Have you ever wondered how your lungs move air around?
Safety: This activity involves using scissors to cut into a plastic bottle. Ask an adult for help with this step and cover the resulting sharp edges with duct tape.
You will need
- 600 ml plastic bottle
- Duct tape
- 2 balloons
- 1 straw
- Modelling clay
What to do
- Use scissors to cut the bottom half off the 600 ml bottle. It can be difficult to get a cut started so ask an adult for help with this step. We recommend piercing the bottle with the sharp tip of the scissors or with a utility knife.
- Cover the sharp edges of the bottle with duct tape. We cut 2 pieces of duct tape about 8-10 cm long and then ripped them in half lengthwise to get 4 thin strips.
- Cut the straw in half, insert one of the straw pieces into a balloon and then attach them together using a thin strip of duct tape. This is your balloon lung.
- Insert the balloon lung into the bottle so that the straw pokes through the opening by about 3-4 centimetres.
- Use the modelling clay to seal off the top with the straw still poking out.
- Tie off the end of a second balloon then cut off its top half.
- Wrap the bottom half of the second balloon around the cut end of the bottle. This can be tricky to do on your own. Ask for help or try cradling the bottle between your knees so you can use both hands to wrap the balloon over the bottom of the bottle.
- Using thin strips of duct tape, tape the second balloon securely into place.
- Pull down on the second balloon – what happens to the balloon lung? (If your balloon lung doesn’t inflate, make sure the modelling clay completely seals the bottle’s top opening.)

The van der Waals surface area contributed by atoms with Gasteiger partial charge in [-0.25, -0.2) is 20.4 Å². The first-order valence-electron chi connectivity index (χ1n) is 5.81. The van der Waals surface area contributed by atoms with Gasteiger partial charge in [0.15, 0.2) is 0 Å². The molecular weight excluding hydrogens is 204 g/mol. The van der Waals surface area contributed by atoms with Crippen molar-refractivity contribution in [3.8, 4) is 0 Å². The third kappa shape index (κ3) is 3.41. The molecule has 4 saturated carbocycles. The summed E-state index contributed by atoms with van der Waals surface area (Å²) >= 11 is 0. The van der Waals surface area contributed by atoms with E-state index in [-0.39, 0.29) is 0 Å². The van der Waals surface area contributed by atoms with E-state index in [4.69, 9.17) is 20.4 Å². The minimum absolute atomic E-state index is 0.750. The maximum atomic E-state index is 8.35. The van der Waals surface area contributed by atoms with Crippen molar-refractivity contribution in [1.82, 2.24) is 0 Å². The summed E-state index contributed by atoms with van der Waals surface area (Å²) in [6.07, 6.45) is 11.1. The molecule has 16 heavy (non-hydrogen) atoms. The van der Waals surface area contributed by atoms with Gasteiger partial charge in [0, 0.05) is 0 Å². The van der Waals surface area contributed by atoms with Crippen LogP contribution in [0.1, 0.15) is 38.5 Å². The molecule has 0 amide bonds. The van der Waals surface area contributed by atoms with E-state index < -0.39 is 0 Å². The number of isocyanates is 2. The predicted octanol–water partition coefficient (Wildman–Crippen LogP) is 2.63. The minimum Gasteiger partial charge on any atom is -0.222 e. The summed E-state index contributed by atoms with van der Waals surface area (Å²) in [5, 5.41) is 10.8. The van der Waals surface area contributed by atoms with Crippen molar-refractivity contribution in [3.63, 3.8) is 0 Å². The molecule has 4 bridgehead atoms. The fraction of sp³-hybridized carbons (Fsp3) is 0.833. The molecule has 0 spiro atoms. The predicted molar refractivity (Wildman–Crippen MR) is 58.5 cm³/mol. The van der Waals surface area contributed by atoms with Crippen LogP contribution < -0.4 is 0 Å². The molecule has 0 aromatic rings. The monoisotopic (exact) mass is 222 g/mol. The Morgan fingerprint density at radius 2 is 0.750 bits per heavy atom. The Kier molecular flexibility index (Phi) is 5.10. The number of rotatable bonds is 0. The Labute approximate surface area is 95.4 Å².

Recycle the plastic bottle when you’re done!
You’ve created a working model of a human lung! But did you know that there are no muscles you can control in your lungs? There’s no little pump in your throat either. As your model shows, to breathe, you primarily rely on a muscle in your torso that isn’t directly attached to your lungs. Read on to find out how this works!
Our lungs perform the essential tasks of breathing in oxygen and breathing out carbon dioxide. Because both oxygen and carbon dioxide are gases, your body must be able to move gases in and out of your lungs.
Gases are made up of high energy molecules that are always moving and bouncing off each other. As a result, gases have no fixed shape, and they will expand to fill their container. Examples of containers include soda bottles, balloons, and lungs. When gas particles hit the inside walls of their container, they collectively create a force called pressure.
Pressure helps us understand gas behaviour. For example, pressure increases when the container gets smaller. This is because there is less space for the gas molecules and so they hit the walls more often. The opposite is true when the container gets larger: there is more space to move so the molecules hit the walls less often. But what happens if the container is open? Due to the random movements of gas molecules, gas will naturally move from areas of high pressure to areas of low pressure. This movement of gas continues until the pressure difference disappears.
Your body moves air into your lungs by creating a pressure difference. The major muscle responsible for this is your diaphragm, modelled by the balloon wrapped around the bottom of your bottle. Pulling on this balloon increases the volume of the soda bottle, which decreases pressure around the balloon. The balloon’s pressure is lower than the air pressure in the atmosphere, which draws air into the balloon. Similarly, when your diaphragm contracts, it increases the volume of your chest. This expands your lungs and creates a pressure difference where air rushes in. Relaxing the balloon or your diaphragm reverses the process to expel air.
Human breathing is bidirectional, meaning air flows in the same way it flows out. This type of breathing is a little inefficient! You might have noticed that your balloon lung didn’t completely deflate. Human lungs also can’t completely get rid of stale air. In contrast, birds have a unidirectional breathing where air moves in one direction. This type of lung is much more efficient and is part of the reason why birds can soar over Mt Everest while the humans below need oxygen tanks!